Kentucky bows to clerk Kim Davis and changes marriage license rules
Kentucky’s governor has made a series of executive orders in an effort to reshape state government along conservative ideological lines, including one that removes county clerks’ names from marriage licenses, granting the request of Kim Davis, who drew national attention for refusing to grant licenses to same-sex couples.
New Republican Gov. Matt Bevin cited the Kentucky Religious Freedom Restoration Act as he removed the names of counties and county clerks, and allowed clerks to designate a third party to sign them.
Davis, the county clerk of Rowan County, had asked former Gov. Steve Beshear for such a change last summer while she refused to issue marriage licenses to same-sex couples.
Davis said her Christian beliefs made it impossible for her to issue marriage licenses to same-sex couples after the U.S. Supreme Court legalized gay marriage in June, leading to several lawsuits against her and five days in jail for contempt of court.
The existing marriage license “creates a substantial burden on the freedom of religion of some county clerks and employees of their offices because the current form bears the name of the issuing county clerk, and some county clerks and their employees sincerely believe that the presence of their name on the form implies their personal endorsement of, and participation in, same-sex marriage, which conflicts with their sincerely held religious beliefs,” Bevin wrote in his executive order.
The new license, which Bevin ordered the state Department for Libraries and Archives to create, lists at the top of the form only the Commonwealth of Kentucky, not the county or the county clerk. There is a line at the bottom where an “issuing official” may sign, but one of Davis’ lawyers Tuesday said that could be — as Davis has arranged it in Rowan County — a willing deputy clerk who signs only as a notary public.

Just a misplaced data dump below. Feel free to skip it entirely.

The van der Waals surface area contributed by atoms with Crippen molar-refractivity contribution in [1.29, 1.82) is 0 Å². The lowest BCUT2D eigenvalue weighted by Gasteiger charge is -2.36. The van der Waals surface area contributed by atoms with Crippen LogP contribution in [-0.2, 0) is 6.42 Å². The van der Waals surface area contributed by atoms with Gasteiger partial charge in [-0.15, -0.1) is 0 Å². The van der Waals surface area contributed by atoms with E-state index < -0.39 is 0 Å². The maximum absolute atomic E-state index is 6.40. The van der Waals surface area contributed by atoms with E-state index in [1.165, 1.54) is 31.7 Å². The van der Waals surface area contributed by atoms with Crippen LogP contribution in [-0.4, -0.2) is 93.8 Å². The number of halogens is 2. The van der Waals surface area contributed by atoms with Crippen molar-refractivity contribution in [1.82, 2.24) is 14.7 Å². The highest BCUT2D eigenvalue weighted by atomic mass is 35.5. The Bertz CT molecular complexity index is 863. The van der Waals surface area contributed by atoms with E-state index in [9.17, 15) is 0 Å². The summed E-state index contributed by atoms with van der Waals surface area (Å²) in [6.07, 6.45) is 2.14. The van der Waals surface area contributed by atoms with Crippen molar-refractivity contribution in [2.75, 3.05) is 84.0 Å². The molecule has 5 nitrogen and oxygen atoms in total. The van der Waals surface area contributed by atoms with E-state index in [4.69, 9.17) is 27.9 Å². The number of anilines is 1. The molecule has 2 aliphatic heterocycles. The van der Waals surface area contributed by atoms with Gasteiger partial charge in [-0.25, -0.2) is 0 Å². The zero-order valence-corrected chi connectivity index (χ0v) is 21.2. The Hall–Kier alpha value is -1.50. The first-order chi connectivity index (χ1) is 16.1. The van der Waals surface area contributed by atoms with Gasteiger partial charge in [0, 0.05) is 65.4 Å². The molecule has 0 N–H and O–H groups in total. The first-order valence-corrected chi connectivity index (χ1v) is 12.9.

“It’s a great Christmas present for Kim Davis and for others like her,” attorney Mat Staver said.
The lawsuits involving Davis, the state and several same-sex couples from Rowan County, pending in federal district and appeals courts, now might be moot, Staver said.
Bevin’s order essentially ratifies the licensing system Davis has improvised since her release from jail last summer, he said.
Critics, however, said state law establishes the contents of Kentucky marriage licenses, including an authorization statement and a signature by the county clerk, and a governor cannot change state law through an executive order.
If the General Assembly wants to rewrite the law when it meets this winter, it can, but the language on marriage licenses otherwise cannot be altered, they said.
“I don’t see how the governor, on his own, can eliminate the clerks’ names from these forms,” Fayette County Clerk Don Blevins said. “I would imagine a lawsuit will be filed.”
Among his other executive orders, Bevin suspended an executive order that automatically restored the right to vote to most nonviolent felons who have served out their sentences — a pool that potentially included thousands.
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